Think of this as Volume 16, Number 49 of A-Clue.com, the online newsletter I've written since 1997. Enjoy.
Following any political realignment there is often a re-evaluation of a major sector in American business. It's not the heart of the losing side that's attacked, it's usually something on the periphery that represents something larger.
In the 1970s this was Detroit. GM and Chrysler and Ford were all symbols of the manufacturing era, the post-War boom in which factories were where wealth came from. The attacks that began with Ralph Nader in the 1960s accelerated during this period until the industry became symbolic of what was obsolete about America. The movement of production, first to Japan, then to Korea, and eventually back to the American South, was also symbolic of the “Rust Belt – Sun Belt” attitude that was so much a part of the Nixon era.
I think the labor troubles at Wal-Mart are emblematic of something much deeper, and something that started some time ago. Books like “How Wal-Mart is Destroying America” and “The Wal-Mart Effect” were less about Wal-Mart itself but the business system and consumer society that had created it.
What these books, and the labor strife that has followed, ask is simply this. Is Wal-Mart good for America? And as with GM a generation ago, the question itself is also deeper, and aimed squarely back at the people asking it.
If the GM question was being asked of the manufacturing sector that was the heart of prosperity in the Roosevelt Era, so the Wal-Mart question is being asked of the service and consumer sectors that have been at the heart of the prosperity in the Nixon era. And the answer to the Wal-Mart question is, increasingly, no.
I saw how deep it ran recently when Wal-Mart decided to build a new retail palace near Decatur, Georgia. Decatur is thriving, thanks to the laboratory economy around Emory University. It's filled with people who make big money working there, or at the CDC, or at other campuses like Georgia Tech and Georgia State. The area fairly bristled with yard signs opposing the new store, and while Wal-Mart eventually won the battle, it led to the city moving to annex the area in question. This ain't over.
To many in the Creative Class, Wal-Mart is shorthand for shoddy goods, for shoddy treatment of both employees and customers, for everything that is wrong with the old suburban cul de sac culture. And it's these people who are leading the lower-income people who work for Wal-Mart (and who benefit from its pricing policies) against it.
Whether Wal-Mart acknowledges it or not, the company is becoming politically polarizing, and that's never a good place for a business to be. You think anyone who reads DailyKos is going in one? I don't. And while Wal-Mart can live without that business today, GM could live without those who were protesting it in 1972.
Sam Walton himself was a great story. Back in the 1980s the papers were filled with glowing tales about how personally frugal he was, and about how he called his employees “associates,” plying them with stock options until many became millionaires. The idea was that they were all in this together, a great crusade to bring the bargains of the city to the people in the countryside.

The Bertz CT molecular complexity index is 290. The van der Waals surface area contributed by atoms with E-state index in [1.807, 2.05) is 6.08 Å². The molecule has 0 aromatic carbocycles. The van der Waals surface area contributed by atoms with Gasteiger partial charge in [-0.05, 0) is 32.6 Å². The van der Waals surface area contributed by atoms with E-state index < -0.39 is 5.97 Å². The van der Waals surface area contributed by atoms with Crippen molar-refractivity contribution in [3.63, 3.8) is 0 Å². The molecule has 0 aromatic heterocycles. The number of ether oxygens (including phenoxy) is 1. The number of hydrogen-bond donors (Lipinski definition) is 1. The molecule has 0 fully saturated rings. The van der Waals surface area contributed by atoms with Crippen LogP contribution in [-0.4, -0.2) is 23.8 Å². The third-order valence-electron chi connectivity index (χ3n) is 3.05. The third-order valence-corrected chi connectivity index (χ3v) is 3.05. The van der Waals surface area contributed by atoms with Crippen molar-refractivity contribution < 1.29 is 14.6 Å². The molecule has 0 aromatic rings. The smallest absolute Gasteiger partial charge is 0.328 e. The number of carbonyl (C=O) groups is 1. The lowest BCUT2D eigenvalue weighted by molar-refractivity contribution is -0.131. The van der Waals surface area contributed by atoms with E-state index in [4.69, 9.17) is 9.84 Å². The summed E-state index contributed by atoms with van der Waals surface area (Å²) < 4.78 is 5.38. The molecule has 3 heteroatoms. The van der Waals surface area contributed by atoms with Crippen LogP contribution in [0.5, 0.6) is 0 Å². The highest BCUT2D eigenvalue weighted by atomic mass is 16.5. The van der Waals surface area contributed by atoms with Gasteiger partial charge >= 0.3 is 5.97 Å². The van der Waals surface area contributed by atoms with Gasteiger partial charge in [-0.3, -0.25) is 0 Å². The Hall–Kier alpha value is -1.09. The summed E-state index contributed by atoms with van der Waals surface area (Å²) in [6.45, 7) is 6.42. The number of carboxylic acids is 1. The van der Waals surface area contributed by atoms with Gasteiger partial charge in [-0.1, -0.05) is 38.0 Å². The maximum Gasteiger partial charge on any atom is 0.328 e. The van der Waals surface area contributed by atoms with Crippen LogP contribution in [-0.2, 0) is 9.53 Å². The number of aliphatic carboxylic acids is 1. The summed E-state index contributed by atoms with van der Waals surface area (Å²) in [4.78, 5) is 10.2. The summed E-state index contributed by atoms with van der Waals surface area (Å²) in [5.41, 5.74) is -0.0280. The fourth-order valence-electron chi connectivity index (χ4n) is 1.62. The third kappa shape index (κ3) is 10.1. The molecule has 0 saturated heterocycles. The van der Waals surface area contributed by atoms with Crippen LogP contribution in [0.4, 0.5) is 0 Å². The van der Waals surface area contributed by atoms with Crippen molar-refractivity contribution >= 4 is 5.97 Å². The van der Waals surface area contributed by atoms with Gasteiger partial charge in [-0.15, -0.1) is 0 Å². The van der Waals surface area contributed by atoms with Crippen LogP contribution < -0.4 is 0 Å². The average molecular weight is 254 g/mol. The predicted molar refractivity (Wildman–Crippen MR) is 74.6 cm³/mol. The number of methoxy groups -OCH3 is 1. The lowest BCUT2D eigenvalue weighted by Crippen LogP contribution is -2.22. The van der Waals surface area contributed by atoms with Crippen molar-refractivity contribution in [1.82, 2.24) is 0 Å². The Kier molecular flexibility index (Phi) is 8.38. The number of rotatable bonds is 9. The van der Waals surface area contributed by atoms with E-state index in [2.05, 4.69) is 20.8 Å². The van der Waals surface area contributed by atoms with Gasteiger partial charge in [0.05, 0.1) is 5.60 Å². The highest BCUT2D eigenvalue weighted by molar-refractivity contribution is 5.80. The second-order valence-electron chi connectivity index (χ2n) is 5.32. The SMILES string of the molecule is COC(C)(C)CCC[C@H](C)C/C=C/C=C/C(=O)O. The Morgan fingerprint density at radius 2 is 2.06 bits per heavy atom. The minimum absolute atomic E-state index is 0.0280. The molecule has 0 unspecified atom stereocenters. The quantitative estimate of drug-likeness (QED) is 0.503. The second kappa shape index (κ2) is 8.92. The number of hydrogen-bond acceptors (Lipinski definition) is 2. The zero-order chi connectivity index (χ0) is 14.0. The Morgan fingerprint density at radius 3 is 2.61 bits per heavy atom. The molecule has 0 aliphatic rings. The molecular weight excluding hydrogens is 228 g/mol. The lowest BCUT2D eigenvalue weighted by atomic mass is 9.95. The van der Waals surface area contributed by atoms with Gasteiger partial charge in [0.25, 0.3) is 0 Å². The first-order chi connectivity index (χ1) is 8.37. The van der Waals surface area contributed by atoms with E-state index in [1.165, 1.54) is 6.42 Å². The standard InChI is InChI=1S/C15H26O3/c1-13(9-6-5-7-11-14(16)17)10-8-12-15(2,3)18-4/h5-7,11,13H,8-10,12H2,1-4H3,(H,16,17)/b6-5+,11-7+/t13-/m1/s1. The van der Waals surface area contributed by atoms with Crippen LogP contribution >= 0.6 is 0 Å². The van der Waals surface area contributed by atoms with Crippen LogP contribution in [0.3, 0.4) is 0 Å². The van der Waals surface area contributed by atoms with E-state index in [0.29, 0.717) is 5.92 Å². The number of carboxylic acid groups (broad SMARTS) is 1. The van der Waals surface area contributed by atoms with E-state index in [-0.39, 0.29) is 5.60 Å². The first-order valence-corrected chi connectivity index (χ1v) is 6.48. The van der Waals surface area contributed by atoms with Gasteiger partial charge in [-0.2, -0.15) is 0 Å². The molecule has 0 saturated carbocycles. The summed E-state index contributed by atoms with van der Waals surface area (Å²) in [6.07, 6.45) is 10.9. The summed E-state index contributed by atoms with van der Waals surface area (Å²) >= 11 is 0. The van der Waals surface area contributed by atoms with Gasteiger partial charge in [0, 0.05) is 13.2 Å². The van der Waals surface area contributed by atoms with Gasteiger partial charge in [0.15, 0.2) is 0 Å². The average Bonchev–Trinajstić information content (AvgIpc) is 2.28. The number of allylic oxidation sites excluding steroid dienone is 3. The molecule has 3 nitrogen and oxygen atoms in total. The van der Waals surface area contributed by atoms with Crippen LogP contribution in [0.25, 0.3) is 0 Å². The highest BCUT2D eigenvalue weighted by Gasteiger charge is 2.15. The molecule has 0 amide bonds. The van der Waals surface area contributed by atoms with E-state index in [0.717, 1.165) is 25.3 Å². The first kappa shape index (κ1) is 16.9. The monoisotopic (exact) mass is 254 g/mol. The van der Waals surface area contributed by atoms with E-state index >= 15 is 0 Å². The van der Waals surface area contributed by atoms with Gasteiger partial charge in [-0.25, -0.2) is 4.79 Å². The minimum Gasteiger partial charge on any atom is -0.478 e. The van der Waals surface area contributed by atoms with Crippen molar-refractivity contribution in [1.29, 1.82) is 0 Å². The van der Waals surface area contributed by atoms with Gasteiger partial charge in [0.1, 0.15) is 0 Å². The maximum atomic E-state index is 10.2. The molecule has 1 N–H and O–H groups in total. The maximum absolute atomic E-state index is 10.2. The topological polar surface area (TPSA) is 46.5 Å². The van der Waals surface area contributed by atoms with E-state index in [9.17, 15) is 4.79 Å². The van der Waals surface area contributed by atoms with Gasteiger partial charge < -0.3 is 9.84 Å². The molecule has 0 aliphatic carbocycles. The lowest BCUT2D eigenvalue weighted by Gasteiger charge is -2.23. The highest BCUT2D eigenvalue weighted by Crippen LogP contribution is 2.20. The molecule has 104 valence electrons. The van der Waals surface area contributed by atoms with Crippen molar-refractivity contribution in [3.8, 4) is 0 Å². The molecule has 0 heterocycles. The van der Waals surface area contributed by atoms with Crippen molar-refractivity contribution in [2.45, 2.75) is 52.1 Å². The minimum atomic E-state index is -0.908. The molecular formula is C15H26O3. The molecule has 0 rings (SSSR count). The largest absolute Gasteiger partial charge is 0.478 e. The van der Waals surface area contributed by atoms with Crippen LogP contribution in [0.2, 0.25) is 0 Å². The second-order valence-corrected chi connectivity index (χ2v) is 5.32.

To get there Wal-Mart took advantage of all the new capabilities that came about in the last third of the century. They were way ahead of the game in logistics, in sourcing from China, in using computers to keep the shelves well-stocked and to anticipate consumer demand. But something went wrong along the way.
For one thing, Sam died. And his kids thought that, because they started life on third base, they had all hit home runs. They have been overly privileged nags to the rest of society, nothing like their old man. As with GM a generation ago, Wal-Mart management has also become more insular, more convinced of its righteousness.
How else do you explain what's happening now? It's not like Wal-Mart can't afford to treat its employees well. Costco does, and Costco makes a lot of money. Instead we read stories about Wal-Mart employees being on food stamps, about the company deliberately cutting hours so workers won't qualify for health insurance, about average wages of $8.81/hour that, in effect, prevent other retailers from raising their employees' pay. Quite a distance from making associates into millionaires through stock sales.
There's also something annoying about what the company has done to Black Friday. For Macy's the start of the holiday season was a time of Santa Claus, and "Miracle on 34th Street" could have been written by the company's PR department. What Wal-Mart has done has to turn it into a near-riot, a rush for "bargains" that celebrates the worst of American culture, the most selfish angels in our nature. It's as though Wal-Mart management had nothing but contempt for the people shopping there.
Wal-Mart has become the bete noire of the Obama coalition just as GM became the bete noire of the Nixon coalition. It's an unsustainable path. But just as it was with GM a generation ago, no one at the company sees it.
When they do, it may be too late.